Water levels are now receding around Mykolaiv. Access roads and bridges to the minefields where HALO was working prior to the dam breach are open again but most of the seven minefields on the Inhulets River are still partially flooded. This is concerning as our teams previously found 480 anti-tank mines here. We have heard reports of the movement of mines in Kherson and along the Dnieper River but no exact numbers are available at this time. Homes near the minefields have been flooded and crops ruined. The situation remains serious for local people—many areas don’t have clean drinking water so this is being provided by the Ukrainian authorities. We continue to monitor the situation and will return to work on the flooded minefields as soon as possible.
Press release: Friday 9 June 2023
Brovary, Kyiv: The HALO Trust is urging civilians in the areas flooded by the Nova Kakhovka dam to remain extra vigilant of landmines, as it confirmed it has been forced to suspend clearance work on seven minefields flooded by the collapse of the dam last Tuesday. The torrent of water that swept through the lower Dnipro River was powerful enough to dislodge landmines and in some cases cause 10kg anti-vehicle mines to detonate.
Mike Newton, Head of HALO Ukraine said: ‘This is a humanitarian and ecological catastrophe and the presence of enormous quantities of landmines magnifies the risk to civilians in the area. We will not know the exact number of displaced landmines until the waters subside, but it will require careful and rigorous mapping and clearance as soon as conditions allow.’
The HALO Trust has been surveying and clearing mines along the Inhulets River, a tributary of the Dnipro, since earlier this year. The mines were laid at the lowest points of the river to prevent troops from crossing in vehicles while the area was under occupation.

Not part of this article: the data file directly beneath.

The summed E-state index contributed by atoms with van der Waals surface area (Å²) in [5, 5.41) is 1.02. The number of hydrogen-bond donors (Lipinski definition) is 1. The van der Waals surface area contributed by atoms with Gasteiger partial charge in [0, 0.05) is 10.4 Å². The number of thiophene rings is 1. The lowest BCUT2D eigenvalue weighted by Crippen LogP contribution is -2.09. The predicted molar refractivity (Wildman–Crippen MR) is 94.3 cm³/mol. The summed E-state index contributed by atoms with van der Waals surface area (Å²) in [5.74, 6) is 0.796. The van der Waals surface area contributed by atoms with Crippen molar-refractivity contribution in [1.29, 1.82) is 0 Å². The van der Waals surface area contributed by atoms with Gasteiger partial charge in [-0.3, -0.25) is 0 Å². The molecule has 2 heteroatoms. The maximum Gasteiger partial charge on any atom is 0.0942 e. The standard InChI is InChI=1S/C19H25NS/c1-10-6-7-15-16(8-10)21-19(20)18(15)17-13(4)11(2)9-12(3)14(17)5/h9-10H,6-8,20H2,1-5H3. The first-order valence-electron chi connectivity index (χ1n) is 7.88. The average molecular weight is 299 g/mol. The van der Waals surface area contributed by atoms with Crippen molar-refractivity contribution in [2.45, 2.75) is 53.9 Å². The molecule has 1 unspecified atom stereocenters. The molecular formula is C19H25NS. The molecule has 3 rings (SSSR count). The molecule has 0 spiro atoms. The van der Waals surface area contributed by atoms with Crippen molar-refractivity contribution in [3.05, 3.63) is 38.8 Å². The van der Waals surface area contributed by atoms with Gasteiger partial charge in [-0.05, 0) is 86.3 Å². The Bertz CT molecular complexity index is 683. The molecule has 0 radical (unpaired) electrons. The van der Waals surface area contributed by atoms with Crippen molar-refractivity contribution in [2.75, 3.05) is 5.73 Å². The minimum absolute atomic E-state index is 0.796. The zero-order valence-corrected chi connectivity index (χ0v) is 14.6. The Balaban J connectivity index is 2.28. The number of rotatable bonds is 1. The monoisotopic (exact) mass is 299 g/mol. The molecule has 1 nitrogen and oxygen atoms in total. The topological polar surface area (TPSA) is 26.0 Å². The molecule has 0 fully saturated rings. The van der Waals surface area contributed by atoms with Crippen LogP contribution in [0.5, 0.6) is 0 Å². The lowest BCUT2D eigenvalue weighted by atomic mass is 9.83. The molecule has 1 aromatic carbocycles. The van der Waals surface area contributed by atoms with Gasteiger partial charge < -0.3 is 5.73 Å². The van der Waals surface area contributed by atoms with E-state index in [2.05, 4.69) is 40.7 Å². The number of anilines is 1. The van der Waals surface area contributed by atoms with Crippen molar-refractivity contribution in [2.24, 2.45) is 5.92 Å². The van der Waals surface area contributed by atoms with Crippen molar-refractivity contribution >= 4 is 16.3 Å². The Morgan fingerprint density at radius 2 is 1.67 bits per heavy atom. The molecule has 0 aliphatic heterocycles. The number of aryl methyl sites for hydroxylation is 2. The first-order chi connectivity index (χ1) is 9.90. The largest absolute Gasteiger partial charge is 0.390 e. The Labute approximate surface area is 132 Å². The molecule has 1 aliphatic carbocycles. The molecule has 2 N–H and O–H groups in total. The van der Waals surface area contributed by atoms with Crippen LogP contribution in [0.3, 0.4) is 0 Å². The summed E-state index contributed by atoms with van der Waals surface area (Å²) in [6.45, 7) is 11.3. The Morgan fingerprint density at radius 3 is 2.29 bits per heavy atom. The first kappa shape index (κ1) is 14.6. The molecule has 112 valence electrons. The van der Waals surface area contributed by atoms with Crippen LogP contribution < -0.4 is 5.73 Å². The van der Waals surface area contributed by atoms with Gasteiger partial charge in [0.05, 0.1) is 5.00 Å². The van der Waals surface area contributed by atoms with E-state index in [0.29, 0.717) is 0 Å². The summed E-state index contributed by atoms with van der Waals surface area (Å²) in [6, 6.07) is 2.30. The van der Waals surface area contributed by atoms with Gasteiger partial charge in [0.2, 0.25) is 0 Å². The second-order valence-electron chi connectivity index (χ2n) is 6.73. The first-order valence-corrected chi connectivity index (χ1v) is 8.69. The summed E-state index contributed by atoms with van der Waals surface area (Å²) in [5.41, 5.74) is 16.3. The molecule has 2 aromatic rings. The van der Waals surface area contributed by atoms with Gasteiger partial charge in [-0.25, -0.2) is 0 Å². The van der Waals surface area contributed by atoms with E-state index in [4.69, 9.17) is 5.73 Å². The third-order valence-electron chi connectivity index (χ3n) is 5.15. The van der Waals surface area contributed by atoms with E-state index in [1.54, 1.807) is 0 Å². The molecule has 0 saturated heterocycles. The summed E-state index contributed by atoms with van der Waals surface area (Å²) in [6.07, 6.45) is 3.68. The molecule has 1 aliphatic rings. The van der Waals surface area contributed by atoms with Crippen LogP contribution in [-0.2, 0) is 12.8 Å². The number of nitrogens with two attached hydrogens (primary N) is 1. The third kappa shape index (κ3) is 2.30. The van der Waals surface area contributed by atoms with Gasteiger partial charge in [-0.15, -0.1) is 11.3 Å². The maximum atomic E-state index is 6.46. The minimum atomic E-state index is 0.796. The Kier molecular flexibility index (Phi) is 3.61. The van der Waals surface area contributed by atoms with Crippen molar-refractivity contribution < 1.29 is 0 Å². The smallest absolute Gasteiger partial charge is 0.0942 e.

Jasmine Dann, Regional Manager for HALO said: 'After the liberation of Mykolaiv oblast, people returned to the riverbanks to cultivate their crops and graze their livestock. The mines posed a serious risk to them before the breaching of the dam, but the now the situation is even more difficult. HALO has risk education teams working in the area to keep people as safe as possible. We are still clearing minefields in Mykolaiv oblast and will recommence clearance in the flooded areas as soon as possible.'
The dislocation of landmines through flooding is not a new challenge to HALO, with flooding of minefields occurring in Mozambique, Sri Lanka and Somaliland throughout its 35-year history. While floodwater can move landmines themselves, the most common scenario is that the mines become more difficult to detect and remove as they become submerged under soil and debris.
‘In this case we are looking at an enormous volume of water in an area with an unprecedented number of landmines,’ said Newton. ‘HALO teams found around 5,000 mines in the last eight weeks around Mykolaiv, of which 464 were along the river-bank. But this is a fraction of the what we expect to find along a fortified frontline that extends over 900km.’
The HALO Trust will be attending the forthcoming Ukraine Recovery Conference in London on 21-22 June, to ensure that landmine clearance remains at the forefront of delegates’ minds. ‘There can be no talks about reconstruction of Ukraine without focusing on making the land safe from explosives. You simply cannot rebuild a country on mined foundations. We hope that the Conference will bring demining to the forefront of discussions, so HALO and our partners in mine clearance can help pave the path to recovery.’
Photos available to download here